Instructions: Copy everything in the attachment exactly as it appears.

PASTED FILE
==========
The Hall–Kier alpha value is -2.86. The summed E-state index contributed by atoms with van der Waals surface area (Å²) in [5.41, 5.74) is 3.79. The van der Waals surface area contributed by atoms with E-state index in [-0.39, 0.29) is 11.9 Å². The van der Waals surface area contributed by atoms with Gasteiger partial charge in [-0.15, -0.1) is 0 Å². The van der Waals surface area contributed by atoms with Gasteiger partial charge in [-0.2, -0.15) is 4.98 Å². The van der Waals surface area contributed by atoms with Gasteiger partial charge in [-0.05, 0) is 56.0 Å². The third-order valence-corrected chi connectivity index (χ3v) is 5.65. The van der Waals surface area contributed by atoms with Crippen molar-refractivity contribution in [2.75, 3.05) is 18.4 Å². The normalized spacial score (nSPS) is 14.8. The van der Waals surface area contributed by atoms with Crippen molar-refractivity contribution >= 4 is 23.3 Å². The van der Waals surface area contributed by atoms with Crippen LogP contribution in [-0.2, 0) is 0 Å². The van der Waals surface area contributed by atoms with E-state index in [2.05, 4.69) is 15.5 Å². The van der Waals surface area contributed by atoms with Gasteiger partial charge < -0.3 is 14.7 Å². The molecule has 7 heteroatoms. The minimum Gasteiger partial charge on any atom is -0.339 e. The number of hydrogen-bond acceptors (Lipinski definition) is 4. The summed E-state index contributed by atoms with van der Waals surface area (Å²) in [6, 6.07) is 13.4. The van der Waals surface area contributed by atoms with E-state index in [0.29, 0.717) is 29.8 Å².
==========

The Hall–Kier alpha value is -2.86. The summed E-state index contributed by atoms with van der Waals surface area (Å²) in [5.41, 5.74) is 3.79. The van der Waals surface area contributed by atoms with E-state index in [-0.39, 0.29) is 11.9 Å². The van der Waals surface area contributed by atoms with Gasteiger partial charge in [-0.15, -0.1) is 0 Å². The van der Waals surface area contributed by atoms with Gasteiger partial charge in [-0.2, -0.15) is 4.98 Å². The van der Waals surface area contributed by atoms with Gasteiger partial charge in [-0.05, 0) is 56.0 Å². The third-order valence-corrected chi connectivity index (χ3v) is 5.65. The van der Waals surface area contributed by atoms with Crippen molar-refractivity contribution in [2.75, 3.05) is 18.4 Å². The normalized spacial score (nSPS) is 14.8. The van der Waals surface area contributed by atoms with Crippen molar-refractivity contribution >= 4 is 23.3 Å². The van der Waals surface area contributed by atoms with Crippen LogP contribution in [-0.2, 0) is 0 Å². The van der Waals surface area contributed by atoms with E-state index in [2.05, 4.69) is 15.5 Å². The van der Waals surface area contributed by atoms with Gasteiger partial charge < -0.3 is 14.7 Å². The molecule has 7 heteroatoms. The minimum Gasteiger partial charge on any atom is -0.339 e. The number of hydrogen-bond acceptors (Lipinski definition) is 4. The summed E-state index contributed by atoms with van der Waals surface area (Å²) in [6, 6.07) is 13.4. The van der Waals surface area contributed by atoms with E-state index in [0.29, 0.717) is 29.8 Å².